As of January 1, 2012, base units should not be billed to Medicare – only the physician’s time is submitted by the provider. The lawsuit alleges that Epic’s billing software has a default setting that charges both 1) base units for anesthesia provided for a procedure; and 2) the time of the procedure. As a result, payors are overbilled.

The whistleblower filed a lawsuit after attempts to get Epic to change the software were met with resistance.

Why Are the Hospitals Being Sued?

The breadth of this False Claims complaint is immense. In addition to Epic Systems, the defendants in this case include customers of Epic Systems, which number more than 280. The complaint states: “it is probable that most of ESC’s software customers (ie, the other listed Defendants) are using ESC’s Epic billing software as written.” These customers may have been submitting false claims” by not recognizing and correcting billing errors caused by flawed billing software. The DOJ is sending a clear message that providers are accountable and liable for overbilling errors that are caused by billing software.

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Topics: HIPAA

Prevent “Worthless Services” With a QAPI Checklist

Posted by Scott Gima on 11/7/17 7:02 AM

In October, Health Services Management, Inc., the parent company for Huntsville Health Care Center, agreed to pay the U.S. government $5 million to resolve a whistleblower lawsuit that included allegations that the company billed Medicare and Medicaid for “worthless services” and services that were not provided. The settlement includes an agreement to enter a Corporate Integrity Agreement with the OIG. The whistleblower was an employee of the facility who claimed she witnessed patient physical and verbal abuse and neglect, inadequate care, and the absence of basic services including food and water.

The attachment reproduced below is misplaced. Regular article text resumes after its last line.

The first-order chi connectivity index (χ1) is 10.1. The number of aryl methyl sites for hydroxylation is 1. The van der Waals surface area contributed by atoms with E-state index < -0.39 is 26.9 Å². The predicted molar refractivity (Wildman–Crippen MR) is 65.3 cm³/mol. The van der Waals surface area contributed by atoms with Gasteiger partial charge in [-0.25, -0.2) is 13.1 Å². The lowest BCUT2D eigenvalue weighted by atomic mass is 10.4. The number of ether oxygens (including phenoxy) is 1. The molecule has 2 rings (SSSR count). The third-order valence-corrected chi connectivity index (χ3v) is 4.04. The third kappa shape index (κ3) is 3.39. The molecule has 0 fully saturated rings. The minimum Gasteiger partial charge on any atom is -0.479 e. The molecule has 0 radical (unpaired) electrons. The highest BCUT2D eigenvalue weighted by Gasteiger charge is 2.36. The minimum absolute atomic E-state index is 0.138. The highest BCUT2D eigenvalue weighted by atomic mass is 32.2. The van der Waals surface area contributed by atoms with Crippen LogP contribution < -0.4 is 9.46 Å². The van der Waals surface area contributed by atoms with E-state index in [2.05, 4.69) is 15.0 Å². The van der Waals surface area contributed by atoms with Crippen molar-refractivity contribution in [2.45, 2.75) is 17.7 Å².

The common response to this settlement is “This can’t happen in our building!!!” But how is it prevented? With a strong QAPI program.

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Topics: Quality Assurance

Outdoor Engine Power Equipment Company Reports HIPAA Breach – Could this happen to you?

Posted by Scott Gima on 11/1/17 7:03 AM

Briggs and Stratton is not a healthcare provider – they make gasoline engines for lawn and outdoor power equipment. Yet, on September 29, 2017, the company notified OCR of a breach of unsecured protected health information (PHI). According to the OCR Breach Portal, the breach affected 12,789 individuals as a result of a hacking/IT incident affecting desktop computers, laptops, and network server(s).


Briggs and Stratton is not a health care provider or a business associate under HIPAA. But, it offers an employer-sponsored health plan – which makes it a HIPAA covered entity. This is a reminder that any employer that provides health insurance may need to be HIPAA compliant if PHI is shared with the employer. This includes employers who are self-insured or provide health insurance through a group health plan. Simply put, an employer that handles PHI could be a covered entity that needs to be in 100% compliance with HIPAA’s privacy, security and breach notification requirements.

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Topics: HIPAA